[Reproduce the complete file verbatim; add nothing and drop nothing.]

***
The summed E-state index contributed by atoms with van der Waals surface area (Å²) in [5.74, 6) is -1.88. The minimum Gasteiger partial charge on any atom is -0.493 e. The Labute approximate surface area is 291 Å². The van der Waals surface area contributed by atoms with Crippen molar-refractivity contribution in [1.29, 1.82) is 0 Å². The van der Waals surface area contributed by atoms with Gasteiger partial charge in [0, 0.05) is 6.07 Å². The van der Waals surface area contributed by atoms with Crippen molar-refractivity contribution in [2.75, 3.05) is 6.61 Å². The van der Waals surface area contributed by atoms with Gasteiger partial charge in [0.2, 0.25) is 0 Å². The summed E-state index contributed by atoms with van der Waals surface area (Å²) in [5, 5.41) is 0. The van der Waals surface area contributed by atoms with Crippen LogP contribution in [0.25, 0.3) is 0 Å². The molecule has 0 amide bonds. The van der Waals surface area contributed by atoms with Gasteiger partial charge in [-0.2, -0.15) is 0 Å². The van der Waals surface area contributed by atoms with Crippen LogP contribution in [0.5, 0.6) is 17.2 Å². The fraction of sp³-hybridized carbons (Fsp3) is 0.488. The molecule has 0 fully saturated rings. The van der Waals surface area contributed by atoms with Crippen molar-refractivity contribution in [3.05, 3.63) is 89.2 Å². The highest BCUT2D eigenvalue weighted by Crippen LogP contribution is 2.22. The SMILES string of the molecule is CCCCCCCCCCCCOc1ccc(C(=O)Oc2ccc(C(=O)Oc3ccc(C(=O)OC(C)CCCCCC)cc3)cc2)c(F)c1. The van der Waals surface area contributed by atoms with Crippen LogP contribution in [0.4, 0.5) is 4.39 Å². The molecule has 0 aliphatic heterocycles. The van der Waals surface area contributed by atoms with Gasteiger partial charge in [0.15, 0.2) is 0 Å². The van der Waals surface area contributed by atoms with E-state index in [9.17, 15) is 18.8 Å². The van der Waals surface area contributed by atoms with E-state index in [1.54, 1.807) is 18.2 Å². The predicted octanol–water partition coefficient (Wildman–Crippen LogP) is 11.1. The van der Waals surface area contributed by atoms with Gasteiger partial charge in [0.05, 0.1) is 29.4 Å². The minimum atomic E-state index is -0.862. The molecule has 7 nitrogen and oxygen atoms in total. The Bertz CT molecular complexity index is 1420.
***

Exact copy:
The summed E-state index contributed by atoms with van der Waals surface area (Å²) in [5.74, 6) is -1.88. The minimum Gasteiger partial charge on any atom is -0.493 e. The Labute approximate surface area is 291 Å². The van der Waals surface area contributed by atoms with Crippen molar-refractivity contribution in [1.29, 1.82) is 0 Å². The van der Waals surface area contributed by atoms with Gasteiger partial charge in [0, 0.05) is 6.07 Å². The van der Waals surface area contributed by atoms with Crippen molar-refractivity contribution in [2.75, 3.05) is 6.61 Å². The van der Waals surface area contributed by atoms with Gasteiger partial charge in [0.2, 0.25) is 0 Å². The summed E-state index contributed by atoms with van der Waals surface area (Å²) in [5, 5.41) is 0. The van der Waals surface area contributed by atoms with Crippen LogP contribution in [0.25, 0.3) is 0 Å². The molecule has 0 amide bonds. The van der Waals surface area contributed by atoms with Gasteiger partial charge in [-0.2, -0.15) is 0 Å². The van der Waals surface area contributed by atoms with Crippen LogP contribution in [0.5, 0.6) is 17.2 Å². The fraction of sp³-hybridized carbons (Fsp3) is 0.488. The molecule has 0 fully saturated rings. The van der Waals surface area contributed by atoms with Crippen molar-refractivity contribution in [3.05, 3.63) is 89.2 Å². The highest BCUT2D eigenvalue weighted by Crippen LogP contribution is 2.22. The SMILES string of the molecule is CCCCCCCCCCCCOc1ccc(C(=O)Oc2ccc(C(=O)Oc3ccc(C(=O)OC(C)CCCCCC)cc3)cc2)c(F)c1. The van der Waals surface area contributed by atoms with Crippen LogP contribution in [0.4, 0.5) is 4.39 Å². The molecule has 0 aliphatic heterocycles. The van der Waals surface area contributed by atoms with Gasteiger partial charge in [0.15, 0.2) is 0 Å². The van der Waals surface area contributed by atoms with E-state index in [9.17, 15) is 18.8 Å². The van der Waals surface area contributed by atoms with E-state index in [1.54, 1.807) is 18.2 Å². The predicted octanol–water partition coefficient (Wildman–Crippen LogP) is 11.1. The van der Waals surface area contributed by atoms with Gasteiger partial charge in [0.05, 0.1) is 29.4 Å². The minimum atomic E-state index is -0.862. The molecule has 7 nitrogen and oxygen atoms in total. The Bertz CT molecular complexity index is 1420.